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A new EU in the making, what lies ahead for pharma?

Big decisions on Europe's leaders and strategy await

eu

In conversation with Antoine Mialhe, head of healthcare Brussels,  strategic communications, FTI Consulting

After May’s European Parliamentary elections, the EU’s member states have to thrash out the all-important decisions about who will lead the European Commission.

These negotiations always take time, and a summit of 28 European Union leaders last week failed to reach agreement on the key issues.

The first question is who should take on the bloc's top jobs, most especially the president of the European Commission role, currently held by Jean Claude Juncker.

On the shortlist of candidates are Manfred Weber, a German from the centre-right European People's Party (EPP) and potential rivals such as Frans Timmermans (Dutch, from the centre-left Socialist bloc) and Danish EU commissioner Margrethe Vestager, a liberal.

Opinions remain divided, however, with different member states supporting their own favoured candidates. French President Emmanuel Macron is said to be backing the candidacy of Michel Barnier – who of course is currently in charge of the Brexit negotiations with the UK.

Europe’s leaders will also have to reach agreement on what big strategic issues the EU should prioritise over the next five years.

The next summit will be held this Sunday, 30 June, just two days ahead of a key meeting of the European Parliament.

Ahead of the elections, European pharma’s representative body EPFIA launched its own manifesto, hoping to influence policy over the coming years.

Antoine Mialhe

Antoine Mialhe

We ask EU politics expert Antoine Mialhe for his views on what lies ahead for the EU, health and pharma over the next five years.

EFPIA has set out its own manifesto, and it is obviously looking for some pro-business policies to help life sciences in Europe. What are they key ones as you see it, and what will determine their success over the next 5 years?

The pharma industry has been very defensive in the last 5 years and fought very hard against low impact changes to the SPC legislation. This was probably a battle to give away to preserve an already damaged reputation. And avoid the bigger threat which is on a number of EU officials’ mind: a whole revamp of the pharma framework.

Newly elected MEPs are likely to keep pushing back the industry’s agenda. The Greens won a great number of seats and will play on this result to secure high profile jobs at the ENVI committee which is in charge of Environment, Public Health and Food Safety policies. And the Greens are not really the greatest supporters of the pharma industry…

MWMWFT Michel Barnier

Candidates for the President of the European Commission role: Manfred Weber, Margrethe Vestager, Frans Timmermans and Michel Barnier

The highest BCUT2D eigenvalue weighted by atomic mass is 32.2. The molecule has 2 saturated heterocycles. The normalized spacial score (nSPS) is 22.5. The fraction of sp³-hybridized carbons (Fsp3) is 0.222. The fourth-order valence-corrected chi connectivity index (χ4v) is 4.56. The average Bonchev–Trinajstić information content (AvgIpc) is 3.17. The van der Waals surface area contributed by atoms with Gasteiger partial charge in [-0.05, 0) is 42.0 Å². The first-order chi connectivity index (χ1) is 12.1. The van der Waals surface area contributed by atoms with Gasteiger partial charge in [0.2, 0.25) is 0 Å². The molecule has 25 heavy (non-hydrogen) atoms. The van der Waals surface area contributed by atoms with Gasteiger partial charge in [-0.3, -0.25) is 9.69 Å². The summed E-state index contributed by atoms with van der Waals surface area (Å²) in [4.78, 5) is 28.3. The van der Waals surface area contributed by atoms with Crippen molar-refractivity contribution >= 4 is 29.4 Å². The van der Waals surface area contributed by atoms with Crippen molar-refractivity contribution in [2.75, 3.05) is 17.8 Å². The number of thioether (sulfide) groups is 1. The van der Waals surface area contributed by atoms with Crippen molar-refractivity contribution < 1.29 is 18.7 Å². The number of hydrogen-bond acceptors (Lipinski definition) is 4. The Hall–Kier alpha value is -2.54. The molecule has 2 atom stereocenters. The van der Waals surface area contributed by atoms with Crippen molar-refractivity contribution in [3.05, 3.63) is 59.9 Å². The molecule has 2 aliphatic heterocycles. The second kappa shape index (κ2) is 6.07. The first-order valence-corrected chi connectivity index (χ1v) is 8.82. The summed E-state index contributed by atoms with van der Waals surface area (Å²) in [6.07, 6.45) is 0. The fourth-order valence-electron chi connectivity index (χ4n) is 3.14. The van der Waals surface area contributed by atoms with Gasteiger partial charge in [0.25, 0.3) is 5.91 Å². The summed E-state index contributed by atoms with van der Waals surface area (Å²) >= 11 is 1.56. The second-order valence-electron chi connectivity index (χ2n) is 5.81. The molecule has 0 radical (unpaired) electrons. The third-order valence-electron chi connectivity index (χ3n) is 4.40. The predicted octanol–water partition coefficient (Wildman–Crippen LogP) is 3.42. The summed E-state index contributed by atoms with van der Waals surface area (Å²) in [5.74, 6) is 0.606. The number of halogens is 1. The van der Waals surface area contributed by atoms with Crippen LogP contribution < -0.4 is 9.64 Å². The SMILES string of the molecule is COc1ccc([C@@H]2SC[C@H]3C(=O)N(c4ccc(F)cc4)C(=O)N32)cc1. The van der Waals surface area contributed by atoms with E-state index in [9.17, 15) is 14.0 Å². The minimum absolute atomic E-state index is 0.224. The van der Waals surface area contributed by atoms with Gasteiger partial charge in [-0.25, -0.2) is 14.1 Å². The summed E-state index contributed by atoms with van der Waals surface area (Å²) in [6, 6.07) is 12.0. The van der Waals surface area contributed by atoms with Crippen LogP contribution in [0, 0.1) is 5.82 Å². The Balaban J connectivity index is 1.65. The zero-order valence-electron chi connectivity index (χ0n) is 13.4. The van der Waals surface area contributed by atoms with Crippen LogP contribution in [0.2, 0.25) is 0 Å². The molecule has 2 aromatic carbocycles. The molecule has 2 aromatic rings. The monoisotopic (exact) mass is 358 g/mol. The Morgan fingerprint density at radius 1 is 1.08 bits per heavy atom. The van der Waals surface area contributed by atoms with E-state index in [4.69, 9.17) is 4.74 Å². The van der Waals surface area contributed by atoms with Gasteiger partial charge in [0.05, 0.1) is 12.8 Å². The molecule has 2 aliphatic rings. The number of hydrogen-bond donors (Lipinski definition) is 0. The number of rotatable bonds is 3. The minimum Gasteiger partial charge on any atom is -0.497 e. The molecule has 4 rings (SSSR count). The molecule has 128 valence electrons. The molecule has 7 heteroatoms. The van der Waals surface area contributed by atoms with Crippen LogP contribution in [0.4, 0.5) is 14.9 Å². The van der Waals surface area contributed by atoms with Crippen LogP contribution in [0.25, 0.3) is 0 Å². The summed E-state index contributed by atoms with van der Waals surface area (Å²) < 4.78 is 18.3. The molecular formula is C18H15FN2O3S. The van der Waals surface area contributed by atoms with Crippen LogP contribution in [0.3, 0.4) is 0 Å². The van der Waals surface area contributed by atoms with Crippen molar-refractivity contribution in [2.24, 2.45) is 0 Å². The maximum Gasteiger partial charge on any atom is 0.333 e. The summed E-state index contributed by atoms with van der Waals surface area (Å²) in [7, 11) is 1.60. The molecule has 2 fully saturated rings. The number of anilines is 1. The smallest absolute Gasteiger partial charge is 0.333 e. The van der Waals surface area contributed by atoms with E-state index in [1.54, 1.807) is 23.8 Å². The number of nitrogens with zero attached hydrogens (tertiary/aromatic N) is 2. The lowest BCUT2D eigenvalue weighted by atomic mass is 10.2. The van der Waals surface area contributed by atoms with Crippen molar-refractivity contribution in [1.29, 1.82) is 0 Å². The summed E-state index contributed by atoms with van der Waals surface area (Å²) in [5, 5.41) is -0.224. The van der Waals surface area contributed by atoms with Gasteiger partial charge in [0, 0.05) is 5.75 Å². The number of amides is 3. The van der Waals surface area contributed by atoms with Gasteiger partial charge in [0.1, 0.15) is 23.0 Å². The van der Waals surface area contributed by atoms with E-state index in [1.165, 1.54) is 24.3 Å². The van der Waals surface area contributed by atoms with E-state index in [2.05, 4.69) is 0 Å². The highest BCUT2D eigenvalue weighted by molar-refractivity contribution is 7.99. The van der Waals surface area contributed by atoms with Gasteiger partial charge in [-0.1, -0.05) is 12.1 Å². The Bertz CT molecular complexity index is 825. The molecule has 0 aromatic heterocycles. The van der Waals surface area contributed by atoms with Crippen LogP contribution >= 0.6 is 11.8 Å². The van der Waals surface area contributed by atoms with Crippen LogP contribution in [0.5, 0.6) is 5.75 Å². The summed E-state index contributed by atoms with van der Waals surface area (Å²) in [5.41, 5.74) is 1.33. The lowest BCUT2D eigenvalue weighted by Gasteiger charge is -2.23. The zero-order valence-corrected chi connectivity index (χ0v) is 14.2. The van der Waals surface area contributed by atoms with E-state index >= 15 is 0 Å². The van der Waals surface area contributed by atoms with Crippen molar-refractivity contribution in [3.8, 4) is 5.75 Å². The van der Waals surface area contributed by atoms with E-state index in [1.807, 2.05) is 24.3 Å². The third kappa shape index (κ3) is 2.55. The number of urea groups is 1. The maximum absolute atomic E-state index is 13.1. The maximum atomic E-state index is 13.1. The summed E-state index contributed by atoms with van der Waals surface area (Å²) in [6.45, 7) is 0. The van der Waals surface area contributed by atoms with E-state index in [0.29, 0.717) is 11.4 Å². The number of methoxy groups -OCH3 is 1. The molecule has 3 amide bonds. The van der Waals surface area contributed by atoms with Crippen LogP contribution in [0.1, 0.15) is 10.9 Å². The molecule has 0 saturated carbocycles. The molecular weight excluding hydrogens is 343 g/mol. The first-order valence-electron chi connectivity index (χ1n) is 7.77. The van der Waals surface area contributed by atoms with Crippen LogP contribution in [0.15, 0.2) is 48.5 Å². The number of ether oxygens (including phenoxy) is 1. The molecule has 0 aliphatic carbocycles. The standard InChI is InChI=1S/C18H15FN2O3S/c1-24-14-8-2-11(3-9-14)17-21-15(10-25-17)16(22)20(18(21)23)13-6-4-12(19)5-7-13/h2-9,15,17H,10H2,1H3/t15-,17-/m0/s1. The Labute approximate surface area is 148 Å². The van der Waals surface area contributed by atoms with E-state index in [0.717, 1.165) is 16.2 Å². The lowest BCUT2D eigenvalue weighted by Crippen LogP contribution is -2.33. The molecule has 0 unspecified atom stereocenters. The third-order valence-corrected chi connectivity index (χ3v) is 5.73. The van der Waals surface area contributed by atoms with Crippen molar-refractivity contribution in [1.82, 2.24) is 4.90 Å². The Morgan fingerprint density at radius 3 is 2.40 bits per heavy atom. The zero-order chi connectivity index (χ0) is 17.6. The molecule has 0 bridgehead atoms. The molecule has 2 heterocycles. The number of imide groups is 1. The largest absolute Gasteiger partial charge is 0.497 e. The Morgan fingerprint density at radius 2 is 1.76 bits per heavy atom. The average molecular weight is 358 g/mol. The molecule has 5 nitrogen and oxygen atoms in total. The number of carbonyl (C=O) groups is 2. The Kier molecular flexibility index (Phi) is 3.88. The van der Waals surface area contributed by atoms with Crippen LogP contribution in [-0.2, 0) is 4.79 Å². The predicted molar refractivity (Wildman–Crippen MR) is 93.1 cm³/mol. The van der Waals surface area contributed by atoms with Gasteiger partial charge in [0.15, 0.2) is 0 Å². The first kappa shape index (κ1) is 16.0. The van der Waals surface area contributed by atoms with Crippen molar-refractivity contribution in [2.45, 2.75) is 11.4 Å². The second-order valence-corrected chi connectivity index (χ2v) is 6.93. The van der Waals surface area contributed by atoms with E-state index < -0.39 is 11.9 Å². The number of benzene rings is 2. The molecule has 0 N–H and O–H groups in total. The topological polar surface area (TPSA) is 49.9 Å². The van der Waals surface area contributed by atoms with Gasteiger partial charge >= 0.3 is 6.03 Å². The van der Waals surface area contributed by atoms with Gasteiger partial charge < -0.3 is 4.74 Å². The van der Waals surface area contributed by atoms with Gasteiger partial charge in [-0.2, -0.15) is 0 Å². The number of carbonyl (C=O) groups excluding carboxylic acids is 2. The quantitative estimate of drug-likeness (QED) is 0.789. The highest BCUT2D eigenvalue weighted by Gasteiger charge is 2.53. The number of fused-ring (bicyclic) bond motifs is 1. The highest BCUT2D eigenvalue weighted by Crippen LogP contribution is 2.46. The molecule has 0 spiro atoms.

Margrethe Vestager was being tipped as a possible EC President. She has taken a very tough line on competition and IP, which are obviously big issues for pharma, and has taken tech giants like Google to task. 

Vestager was best placed to get the job...until last week’s summit during which the three top names (Weber, Vestager and Timmermans) were discarded.

But let’s see if Vestager does not come back through the back door. Although she made waves with the rejection of the Alstom Siemens mega merger, she is better placed than other candidates. She has been creative in the way she pushed the boundaries of the treaties with, for example, the pricing investigation over Aspen Pharma. She also sent a very clear signal to pharma companies: the absence of pharma drug pricing competence will not prevent the EU from intervening.

There is also an interesting study that will be released soon, which looks at the impact of M&A on innovation that is being prepared by DG Competition, which she currently runs. This study is likely to set the Commission’s thinking on that critical topic for the sector.

Do you think she will be seen as anti-business in the pharma sector? Is there a candidate they would prefer e.g. Manfred Weber?

I don’t think she is being seen as anti-business. She for example showed great alignment with the German economy minister Peter Altmaier, who is pushing for a new EU industrial strategy. But as she said, ‘no ecosystem can thrive if it depends on just a few big species’. Now, there is great uncertainty around her getting the top job.

Bearing in mind the results of the European Parliament elections and the need for a greater coalition with the right, left, centrists and greens, it seems very unlikely that the next European Commission President would have a strong anti-pharma/industry stance.

One of the big issues is the proposed legislation on harmonising/simplifying HTA across the EU. Do you see those laws being passed quickly, and to pharma’s satisfaction?

The HTA file is in a difficult situation at the moment with Germany and France blocking it. It’s a pity because the current system – purely national - is not sustainable and does not work for most Eastern countries. Although not ideal, there is not so much at stake for big pharma, which can live with duplication and fragmentation. Also, siloed approaches somewhat safeguard their bargaining power with national healthcare systems.

For smaller companies however, the stakes are higher. If France, Germany and a few other countries want to support innovation and faster market uptake up to the finish line, they should reconsider their positions.

EU biotech have taken to the habit of launching first in the US. – and although HTA is not going to fix the issue alone – it is one piece of the puzzle that really needs to be addressed.

Antoine Mialhe is head of healthcare Brussels, strategic communications, FTI Consulting.

Article by
Antoine Mialhe

27th June 2019

Article by
Antoine Mialhe

27th June 2019

From: Healthcare

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